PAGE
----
Philippine Love Songs Hoodie
Peninsular Productions is a facet where our organisation works with Exhibitions, Art Fairs, The pocket-sized consultancy has developed a specialisation in curation, insights and artist representation particularly in the topic of the liquid futures and speculative design. We bring insight into art, tropicalities and culture.
12oz Reverse Weave Champion Hoodie.
Silked screened in Brooklyn
Back, front, and sleeve prints
The Pilita Corrales bootleg fan version hoodie inspired off her 'Philippine Love Songs' compilation album. This garment was also created after reading "Filipino Folk Foundry" by Hardworking Goodlooking to contribute to championing the research they have done regarding Filipino typography and script research.
Tropical Futures stumbled upon this graphic while visiting a music museum in Cebu, Philippines, Jose R. Gullas Halad Museum; a museum that pays tribute to the musical heritage of Cebu, Philippines. We hope this hoodie helps spread not only contemporary Filipino graphic aesthetic but also tropical graphic aesthetics.
by Madeleine Morley for AIGA Eye on Design
Kristian Henson of Hardworking Goodlooking selects Philippine Love Songs by Tropical Futures Institute: “I’ve been following Tropical Futures Institute for a few years now. Chris Fussner, its founder, pretty much designed the perfect shirt. It has the right amount of nostalgia and the right amount of bootleg which really attracted me; it’s almost like a karaoke version of a song. It’s familiar but different, warped and synthesized. I immediately had to DM him when I saw it on IG.
“Lifted from an album cover, remixed to appear like a streetwear label or black metal tour shirt, the bright red calligraphy in combination with the warped san serifs from the liner notes on the long sleeve sum up everything I love in vernacular typography. Vernacular being ‘the language or dialect spoken by the ordinary people in a particular country or region,’ Philippine Love Songs channels the everyday graphic objects in the Filipino cultural sphere. Whether you grew up in The Philippines or in the Diaspora, your parents raised you on certain albums in the background, you flipped through your tito’s dusty record collection, you heard this music DJ’ed during a fiesta or a wedding, and you might have even sang them yourself emotionally at KTV. If the vernacular is about a expressing a localized aesthetic/artistic accent, then of course it is very much tied to cultural identities, and I’m happy to see more unique voices represented in graphic design.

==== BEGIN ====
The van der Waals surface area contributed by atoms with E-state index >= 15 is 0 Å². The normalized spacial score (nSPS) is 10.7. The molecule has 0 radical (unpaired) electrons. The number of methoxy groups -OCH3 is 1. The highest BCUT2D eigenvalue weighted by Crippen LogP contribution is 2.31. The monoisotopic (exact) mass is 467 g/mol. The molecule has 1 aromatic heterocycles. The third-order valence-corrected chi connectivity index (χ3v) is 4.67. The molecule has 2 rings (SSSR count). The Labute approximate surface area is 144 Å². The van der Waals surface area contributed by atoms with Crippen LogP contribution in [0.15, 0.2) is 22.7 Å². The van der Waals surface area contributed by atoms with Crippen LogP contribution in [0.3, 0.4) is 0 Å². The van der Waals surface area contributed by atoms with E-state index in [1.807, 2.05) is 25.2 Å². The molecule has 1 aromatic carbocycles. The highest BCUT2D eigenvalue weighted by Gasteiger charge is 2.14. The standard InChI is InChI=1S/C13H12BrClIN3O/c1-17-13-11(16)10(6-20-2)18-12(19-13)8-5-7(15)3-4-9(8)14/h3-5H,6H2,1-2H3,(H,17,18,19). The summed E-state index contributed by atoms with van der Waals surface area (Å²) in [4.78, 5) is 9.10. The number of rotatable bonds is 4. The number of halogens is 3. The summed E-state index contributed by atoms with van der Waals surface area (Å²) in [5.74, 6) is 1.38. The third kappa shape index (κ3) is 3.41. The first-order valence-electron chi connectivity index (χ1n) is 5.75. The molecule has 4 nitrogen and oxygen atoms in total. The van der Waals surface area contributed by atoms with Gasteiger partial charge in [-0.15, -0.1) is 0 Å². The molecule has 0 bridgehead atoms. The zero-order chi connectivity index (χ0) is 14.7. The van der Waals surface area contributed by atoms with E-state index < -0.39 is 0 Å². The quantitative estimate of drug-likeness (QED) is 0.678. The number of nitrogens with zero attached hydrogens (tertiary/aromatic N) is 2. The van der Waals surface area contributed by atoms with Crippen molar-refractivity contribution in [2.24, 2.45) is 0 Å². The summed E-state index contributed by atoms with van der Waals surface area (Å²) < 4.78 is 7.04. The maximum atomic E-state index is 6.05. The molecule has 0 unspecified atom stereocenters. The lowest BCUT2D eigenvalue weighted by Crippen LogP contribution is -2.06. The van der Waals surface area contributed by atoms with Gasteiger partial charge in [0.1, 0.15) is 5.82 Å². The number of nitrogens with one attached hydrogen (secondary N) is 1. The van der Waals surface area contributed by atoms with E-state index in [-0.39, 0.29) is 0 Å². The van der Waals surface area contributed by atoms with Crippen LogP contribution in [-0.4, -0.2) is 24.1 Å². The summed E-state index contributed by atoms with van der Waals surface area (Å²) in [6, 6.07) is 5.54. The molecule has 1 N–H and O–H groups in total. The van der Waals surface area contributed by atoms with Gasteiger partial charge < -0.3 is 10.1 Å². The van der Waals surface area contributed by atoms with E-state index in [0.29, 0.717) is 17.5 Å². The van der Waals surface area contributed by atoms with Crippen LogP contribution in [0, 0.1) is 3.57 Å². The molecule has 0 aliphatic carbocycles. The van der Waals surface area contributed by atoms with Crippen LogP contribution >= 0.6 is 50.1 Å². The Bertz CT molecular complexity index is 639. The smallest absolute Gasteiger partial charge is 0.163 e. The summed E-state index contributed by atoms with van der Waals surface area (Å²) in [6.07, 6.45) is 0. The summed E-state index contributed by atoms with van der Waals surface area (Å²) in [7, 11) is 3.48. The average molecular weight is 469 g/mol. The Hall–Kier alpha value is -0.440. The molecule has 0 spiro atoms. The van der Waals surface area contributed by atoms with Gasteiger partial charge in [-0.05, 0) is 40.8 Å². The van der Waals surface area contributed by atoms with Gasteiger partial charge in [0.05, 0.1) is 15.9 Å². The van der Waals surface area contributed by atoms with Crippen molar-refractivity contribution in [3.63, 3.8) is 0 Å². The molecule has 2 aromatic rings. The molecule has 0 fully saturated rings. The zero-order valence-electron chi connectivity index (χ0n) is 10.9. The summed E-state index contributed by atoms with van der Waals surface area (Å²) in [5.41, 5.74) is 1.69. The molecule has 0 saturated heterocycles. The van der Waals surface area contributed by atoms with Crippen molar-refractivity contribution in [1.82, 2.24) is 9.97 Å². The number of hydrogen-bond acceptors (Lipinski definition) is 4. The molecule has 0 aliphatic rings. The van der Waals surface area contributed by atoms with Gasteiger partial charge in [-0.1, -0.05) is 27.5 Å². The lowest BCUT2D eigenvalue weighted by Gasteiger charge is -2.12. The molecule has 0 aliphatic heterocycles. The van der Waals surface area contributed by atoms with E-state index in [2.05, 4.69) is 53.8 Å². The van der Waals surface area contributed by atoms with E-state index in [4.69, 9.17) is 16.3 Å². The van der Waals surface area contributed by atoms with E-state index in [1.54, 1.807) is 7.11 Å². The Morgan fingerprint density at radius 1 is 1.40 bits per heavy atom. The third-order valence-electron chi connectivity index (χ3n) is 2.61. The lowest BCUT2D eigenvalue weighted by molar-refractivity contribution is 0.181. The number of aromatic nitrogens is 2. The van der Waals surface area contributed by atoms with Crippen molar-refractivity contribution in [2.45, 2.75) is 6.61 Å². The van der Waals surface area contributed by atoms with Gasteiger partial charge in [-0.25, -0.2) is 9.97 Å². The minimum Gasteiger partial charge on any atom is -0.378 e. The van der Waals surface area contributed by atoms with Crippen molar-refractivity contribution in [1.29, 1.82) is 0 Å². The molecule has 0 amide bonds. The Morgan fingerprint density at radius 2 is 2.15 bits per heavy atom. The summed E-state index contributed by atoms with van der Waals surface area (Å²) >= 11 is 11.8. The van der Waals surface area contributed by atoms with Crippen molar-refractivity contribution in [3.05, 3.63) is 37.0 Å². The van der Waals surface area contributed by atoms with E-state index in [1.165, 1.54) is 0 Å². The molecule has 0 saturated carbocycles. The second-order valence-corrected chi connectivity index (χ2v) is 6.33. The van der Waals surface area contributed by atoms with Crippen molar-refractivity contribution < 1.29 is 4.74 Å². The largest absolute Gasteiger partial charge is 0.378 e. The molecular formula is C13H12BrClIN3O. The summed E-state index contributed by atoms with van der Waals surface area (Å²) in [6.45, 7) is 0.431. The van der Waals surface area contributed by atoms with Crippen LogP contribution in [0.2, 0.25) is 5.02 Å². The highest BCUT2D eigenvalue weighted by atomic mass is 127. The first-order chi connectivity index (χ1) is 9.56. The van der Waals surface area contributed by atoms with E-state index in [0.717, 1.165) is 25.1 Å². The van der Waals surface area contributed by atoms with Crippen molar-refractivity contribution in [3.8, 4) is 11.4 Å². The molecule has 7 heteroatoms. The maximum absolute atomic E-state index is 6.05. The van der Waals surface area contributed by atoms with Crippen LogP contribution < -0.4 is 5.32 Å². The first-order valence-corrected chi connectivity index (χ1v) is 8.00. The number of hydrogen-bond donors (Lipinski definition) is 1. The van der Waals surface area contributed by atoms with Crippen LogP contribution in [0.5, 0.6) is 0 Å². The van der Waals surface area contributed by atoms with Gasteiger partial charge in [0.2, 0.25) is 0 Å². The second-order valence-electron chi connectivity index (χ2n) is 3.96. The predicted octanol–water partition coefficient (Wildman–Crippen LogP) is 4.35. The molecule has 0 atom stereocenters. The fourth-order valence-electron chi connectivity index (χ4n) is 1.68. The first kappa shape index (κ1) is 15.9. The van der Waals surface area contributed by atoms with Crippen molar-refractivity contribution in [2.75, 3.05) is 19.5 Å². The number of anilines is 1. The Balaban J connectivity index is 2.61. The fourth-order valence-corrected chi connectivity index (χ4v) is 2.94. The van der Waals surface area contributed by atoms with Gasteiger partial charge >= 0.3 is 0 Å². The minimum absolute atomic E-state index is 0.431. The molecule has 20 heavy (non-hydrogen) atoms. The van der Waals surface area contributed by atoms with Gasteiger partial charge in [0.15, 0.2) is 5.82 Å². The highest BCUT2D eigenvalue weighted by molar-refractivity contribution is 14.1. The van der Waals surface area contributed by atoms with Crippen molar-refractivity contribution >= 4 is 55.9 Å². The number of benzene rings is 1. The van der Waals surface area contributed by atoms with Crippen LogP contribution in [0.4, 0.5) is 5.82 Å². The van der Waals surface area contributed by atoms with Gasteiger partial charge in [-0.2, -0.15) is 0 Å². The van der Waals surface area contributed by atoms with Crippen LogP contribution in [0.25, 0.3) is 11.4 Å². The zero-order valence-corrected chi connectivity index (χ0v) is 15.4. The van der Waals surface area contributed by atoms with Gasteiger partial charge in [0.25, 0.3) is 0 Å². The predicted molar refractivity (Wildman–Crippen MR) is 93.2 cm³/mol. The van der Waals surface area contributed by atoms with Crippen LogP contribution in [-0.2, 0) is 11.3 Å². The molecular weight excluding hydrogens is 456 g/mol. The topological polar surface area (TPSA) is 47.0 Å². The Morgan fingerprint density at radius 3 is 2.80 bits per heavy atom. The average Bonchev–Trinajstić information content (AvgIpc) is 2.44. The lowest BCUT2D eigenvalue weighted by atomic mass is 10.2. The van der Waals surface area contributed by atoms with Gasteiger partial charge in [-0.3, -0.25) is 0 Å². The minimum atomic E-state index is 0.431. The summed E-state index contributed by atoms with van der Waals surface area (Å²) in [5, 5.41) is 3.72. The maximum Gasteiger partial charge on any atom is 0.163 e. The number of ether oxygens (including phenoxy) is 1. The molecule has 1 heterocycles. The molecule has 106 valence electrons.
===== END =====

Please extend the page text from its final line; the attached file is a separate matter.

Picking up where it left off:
“I spoke with Chris Fussner so he could describe the project in his own words: ‘Initially a joke, playing on the power of words in creating identity, Tropical Futures Institute has morphed into a cultural project organizer producing everything from T-shirts to zine fests, art shows, and a residency in Cebu, Philippines. We love intersectionality so we do everything. This T-shirt is like a bait and switch for getting people aware of TFI. It’s our own cultural research in contributing specifically to post-tropicalia aesthetics.
‘We found a Pilita Corrales record sleeve in a music museum in Cebu, we also found out she is Cebuana which also sparked our curiosity since we are in the process of decentralizing culture in the Philippines. Around this time more awareness of tropical aesthetic is emerging: the book Filipino Folk Foundry drives this idea home and really catalyzed our idea into a product. We said we want to support the idea of creating alternative aesthetic ideals in what fonts may look like originating from a tropical setting.’”